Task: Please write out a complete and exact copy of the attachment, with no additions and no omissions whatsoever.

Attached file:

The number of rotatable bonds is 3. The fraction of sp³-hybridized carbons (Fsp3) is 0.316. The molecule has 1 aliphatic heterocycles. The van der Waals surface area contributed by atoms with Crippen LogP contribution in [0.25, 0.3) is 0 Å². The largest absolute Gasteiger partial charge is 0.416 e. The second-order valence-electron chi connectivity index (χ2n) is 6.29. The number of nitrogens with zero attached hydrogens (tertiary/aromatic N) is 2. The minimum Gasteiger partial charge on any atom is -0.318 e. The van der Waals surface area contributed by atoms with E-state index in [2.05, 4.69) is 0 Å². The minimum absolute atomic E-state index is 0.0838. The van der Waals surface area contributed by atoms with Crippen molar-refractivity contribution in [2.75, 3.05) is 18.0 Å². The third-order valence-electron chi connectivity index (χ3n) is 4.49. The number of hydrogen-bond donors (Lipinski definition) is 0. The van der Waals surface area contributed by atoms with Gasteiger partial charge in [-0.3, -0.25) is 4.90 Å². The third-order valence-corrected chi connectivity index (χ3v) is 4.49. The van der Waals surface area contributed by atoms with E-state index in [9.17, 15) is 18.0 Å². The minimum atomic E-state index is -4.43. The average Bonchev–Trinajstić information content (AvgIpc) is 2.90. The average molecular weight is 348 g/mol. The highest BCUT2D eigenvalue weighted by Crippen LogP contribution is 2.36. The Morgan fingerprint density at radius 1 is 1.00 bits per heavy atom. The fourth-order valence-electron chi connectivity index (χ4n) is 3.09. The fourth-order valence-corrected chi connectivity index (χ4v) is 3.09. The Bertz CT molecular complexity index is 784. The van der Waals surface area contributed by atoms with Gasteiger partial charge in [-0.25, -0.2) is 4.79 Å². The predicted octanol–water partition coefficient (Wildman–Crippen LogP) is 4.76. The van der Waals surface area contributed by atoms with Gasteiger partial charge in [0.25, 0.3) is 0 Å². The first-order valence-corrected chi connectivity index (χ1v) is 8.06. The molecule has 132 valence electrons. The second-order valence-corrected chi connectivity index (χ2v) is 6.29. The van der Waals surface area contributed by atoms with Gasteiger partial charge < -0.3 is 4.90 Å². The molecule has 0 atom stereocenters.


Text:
The number of rotatable bonds is 3. The fraction of sp³-hybridized carbons (Fsp3) is 0.316. The molecule has 1 aliphatic heterocycles. The van der Waals surface area contributed by atoms with Crippen LogP contribution in [0.25, 0.3) is 0 Å². The largest absolute Gasteiger partial charge is 0.416 e. The second-order valence-electron chi connectivity index (χ2n) is 6.29. The number of nitrogens with zero attached hydrogens (tertiary/aromatic N) is 2. The minimum Gasteiger partial charge on any atom is -0.318 e. The van der Waals surface area contributed by atoms with E-state index in [2.05, 4.69) is 0 Å². The minimum absolute atomic E-state index is 0.0838. The van der Waals surface area contributed by atoms with Crippen molar-refractivity contribution in [2.75, 3.05) is 18.0 Å². The third-order valence-electron chi connectivity index (χ3n) is 4.49. The number of hydrogen-bond donors (Lipinski definition) is 0. The van der Waals surface area contributed by atoms with Gasteiger partial charge in [-0.3, -0.25) is 4.90 Å². The third-order valence-corrected chi connectivity index (χ3v) is 4.49. The van der Waals surface area contributed by atoms with E-state index in [9.17, 15) is 18.0 Å². The minimum atomic E-state index is -4.43. The average Bonchev–Trinajstić information content (AvgIpc) is 2.90. The average molecular weight is 348 g/mol. The highest BCUT2D eigenvalue weighted by Crippen LogP contribution is 2.36. The Morgan fingerprint density at radius 1 is 1.00 bits per heavy atom. The fourth-order valence-electron chi connectivity index (χ4n) is 3.09. The fourth-order valence-corrected chi connectivity index (χ4v) is 3.09. The Bertz CT molecular complexity index is 784. The van der Waals surface area contributed by atoms with Gasteiger partial charge in [-0.25, -0.2) is 4.79 Å². The predicted octanol–water partition coefficient (Wildman–Crippen LogP) is 4.76. The van der Waals surface area contributed by atoms with Gasteiger partial charge in [0.25, 0.3) is 0 Å². The first-order valence-corrected chi connectivity index (χ1v) is 8.06. The molecule has 132 valence electrons. The second-order valence-corrected chi connectivity index (χ2v) is 6.29. The van der Waals surface area contributed by atoms with Gasteiger partial charge < -0.3 is 4.90 Å². The molecule has 0 atom stereocenters.